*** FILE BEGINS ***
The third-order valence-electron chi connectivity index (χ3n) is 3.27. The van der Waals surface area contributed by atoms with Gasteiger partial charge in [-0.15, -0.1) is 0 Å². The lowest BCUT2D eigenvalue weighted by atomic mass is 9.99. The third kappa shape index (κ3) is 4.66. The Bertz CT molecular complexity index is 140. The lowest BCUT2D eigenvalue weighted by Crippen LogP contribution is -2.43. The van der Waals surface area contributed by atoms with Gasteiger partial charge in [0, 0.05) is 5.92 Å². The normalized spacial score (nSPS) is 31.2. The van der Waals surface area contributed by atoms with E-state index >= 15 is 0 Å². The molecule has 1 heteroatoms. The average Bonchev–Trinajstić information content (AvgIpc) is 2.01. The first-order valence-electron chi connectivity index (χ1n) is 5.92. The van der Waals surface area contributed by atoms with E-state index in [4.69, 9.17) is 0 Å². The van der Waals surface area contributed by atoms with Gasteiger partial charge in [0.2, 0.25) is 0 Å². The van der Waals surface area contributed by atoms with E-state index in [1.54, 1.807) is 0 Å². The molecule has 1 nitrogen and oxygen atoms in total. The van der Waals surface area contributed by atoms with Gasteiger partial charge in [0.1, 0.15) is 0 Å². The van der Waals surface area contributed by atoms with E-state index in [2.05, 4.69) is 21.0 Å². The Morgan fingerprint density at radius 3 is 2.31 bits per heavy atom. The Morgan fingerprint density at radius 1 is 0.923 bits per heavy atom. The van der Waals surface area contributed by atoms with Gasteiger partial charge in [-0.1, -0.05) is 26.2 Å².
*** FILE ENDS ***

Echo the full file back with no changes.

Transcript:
The third-order valence-electron chi connectivity index (χ3n) is 3.27. The van der Waals surface area contributed by atoms with Gasteiger partial charge in [-0.15, -0.1) is 0 Å². The lowest BCUT2D eigenvalue weighted by atomic mass is 9.99. The third kappa shape index (κ3) is 4.66. The Bertz CT molecular complexity index is 140. The lowest BCUT2D eigenvalue weighted by Crippen LogP contribution is -2.43. The van der Waals surface area contributed by atoms with Gasteiger partial charge in [0, 0.05) is 5.92 Å². The normalized spacial score (nSPS) is 31.2. The van der Waals surface area contributed by atoms with E-state index >= 15 is 0 Å². The molecule has 1 heteroatoms. The average Bonchev–Trinajstić information content (AvgIpc) is 2.01. The first-order valence-electron chi connectivity index (χ1n) is 5.92. The van der Waals surface area contributed by atoms with E-state index in [4.69, 9.17) is 0 Å². The van der Waals surface area contributed by atoms with Gasteiger partial charge in [0.2, 0.25) is 0 Å². The van der Waals surface area contributed by atoms with E-state index in [1.54, 1.807) is 0 Å². The molecule has 1 nitrogen and oxygen atoms in total. The van der Waals surface area contributed by atoms with Gasteiger partial charge in [0.1, 0.15) is 0 Å². The van der Waals surface area contributed by atoms with E-state index in [2.05, 4.69) is 21.0 Å². The Morgan fingerprint density at radius 3 is 2.31 bits per heavy atom. The Morgan fingerprint density at radius 1 is 0.923 bits per heavy atom. The van der Waals surface area contributed by atoms with Gasteiger partial charge in [-0.1, -0.05) is 26.2 Å².